There’s a chance you may have heard of Blackley before, but if not, he was the director of the “X-Box Advanced Technology Team” during the original device’s launch. In many ways, he is the true father of the console, since he came up with and pitched the idea of the console in the first place.
However, when developing the concept behind the original Xbox, Blackley and his team felt the need to employ a bit of deception. At the time, Microsoft was a very Windows-centric company, and one that, in Blackley’s own words, didn’t “understand games, let alone consoles.” As such, trying to pitch the idea of a gaming console that ran its own custom, non-Windows OS would’ve been an uphill battle.
So, Blackley gave Microsoft’s top brass precisely what they wanted: a pitch for a gaming console that would run a modified version of Windows. However, he never really intended to create such a device. Right from the start, he understood that no gamer “gives a fuck about Windows features” — even today, those words ring true in many ways.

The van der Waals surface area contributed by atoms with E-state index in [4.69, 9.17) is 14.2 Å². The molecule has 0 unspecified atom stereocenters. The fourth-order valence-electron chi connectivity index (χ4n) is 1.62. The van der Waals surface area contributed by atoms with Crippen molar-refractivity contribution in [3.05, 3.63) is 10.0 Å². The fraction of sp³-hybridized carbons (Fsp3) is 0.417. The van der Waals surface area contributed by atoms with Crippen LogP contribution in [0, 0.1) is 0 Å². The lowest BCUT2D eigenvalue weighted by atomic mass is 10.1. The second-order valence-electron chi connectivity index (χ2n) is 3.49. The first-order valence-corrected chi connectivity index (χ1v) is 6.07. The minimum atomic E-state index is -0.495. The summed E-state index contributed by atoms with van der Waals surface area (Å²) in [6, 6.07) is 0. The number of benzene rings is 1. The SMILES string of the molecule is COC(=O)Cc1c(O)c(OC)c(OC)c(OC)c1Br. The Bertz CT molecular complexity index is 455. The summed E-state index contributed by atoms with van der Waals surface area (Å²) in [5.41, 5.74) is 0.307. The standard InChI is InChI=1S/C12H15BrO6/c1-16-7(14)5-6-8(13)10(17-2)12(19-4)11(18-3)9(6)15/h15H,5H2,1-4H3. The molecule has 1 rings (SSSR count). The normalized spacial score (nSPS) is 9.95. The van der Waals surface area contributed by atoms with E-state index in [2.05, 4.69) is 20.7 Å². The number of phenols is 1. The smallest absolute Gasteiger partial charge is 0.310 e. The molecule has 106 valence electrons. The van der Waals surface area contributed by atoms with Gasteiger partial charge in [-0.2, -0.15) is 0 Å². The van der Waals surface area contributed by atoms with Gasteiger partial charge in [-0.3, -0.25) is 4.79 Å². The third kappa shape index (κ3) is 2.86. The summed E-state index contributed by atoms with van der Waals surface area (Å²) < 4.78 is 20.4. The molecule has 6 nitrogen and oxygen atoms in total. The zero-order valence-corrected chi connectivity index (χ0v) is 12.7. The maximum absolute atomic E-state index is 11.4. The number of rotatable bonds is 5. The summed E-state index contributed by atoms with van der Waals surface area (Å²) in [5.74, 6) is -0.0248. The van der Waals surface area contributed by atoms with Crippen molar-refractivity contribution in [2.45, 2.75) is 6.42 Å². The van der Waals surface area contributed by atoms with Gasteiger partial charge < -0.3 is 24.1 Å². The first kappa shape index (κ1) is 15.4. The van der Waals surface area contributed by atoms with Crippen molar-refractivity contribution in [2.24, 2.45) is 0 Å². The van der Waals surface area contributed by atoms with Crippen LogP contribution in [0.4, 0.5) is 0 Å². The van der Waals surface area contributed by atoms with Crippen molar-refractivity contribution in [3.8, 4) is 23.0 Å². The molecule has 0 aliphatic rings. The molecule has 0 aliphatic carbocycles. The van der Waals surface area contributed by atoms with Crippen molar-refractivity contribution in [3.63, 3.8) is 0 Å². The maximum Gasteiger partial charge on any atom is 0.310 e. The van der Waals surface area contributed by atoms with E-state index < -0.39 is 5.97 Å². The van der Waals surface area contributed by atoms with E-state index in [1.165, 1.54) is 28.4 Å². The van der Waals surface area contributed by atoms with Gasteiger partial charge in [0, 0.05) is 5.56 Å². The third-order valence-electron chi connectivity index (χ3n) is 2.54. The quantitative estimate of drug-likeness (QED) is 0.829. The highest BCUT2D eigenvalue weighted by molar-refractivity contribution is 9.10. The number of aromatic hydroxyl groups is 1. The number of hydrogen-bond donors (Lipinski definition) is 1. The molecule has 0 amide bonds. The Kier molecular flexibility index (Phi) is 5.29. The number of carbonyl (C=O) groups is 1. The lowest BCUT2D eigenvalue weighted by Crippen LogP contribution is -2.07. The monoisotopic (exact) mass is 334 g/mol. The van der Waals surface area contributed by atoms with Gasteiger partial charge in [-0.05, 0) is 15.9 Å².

“We absolutely, intentionally hoodwinked [Bill Gates],” Blackley said to Gamesradar, referring to his cloak-and-dagger practices. “I absolutely, explicitly in writing to him many times said that we were [creating a Windows console] at the time.”
Tricking the CEO of a major software company is no small feat, but things seemed to have worked out in the end. Eventually, it became clear to Microsoft’s higher-ups that the console Blackley & co. were working on was not, in fact, a Windows-based console, but something else entirely.
However, it didn’t matter by that time — the console was far enough along, and the gaming landscape had changed enough that decision-makers were ready to try something new. And thus, the original Xbox was born, and the rest is history.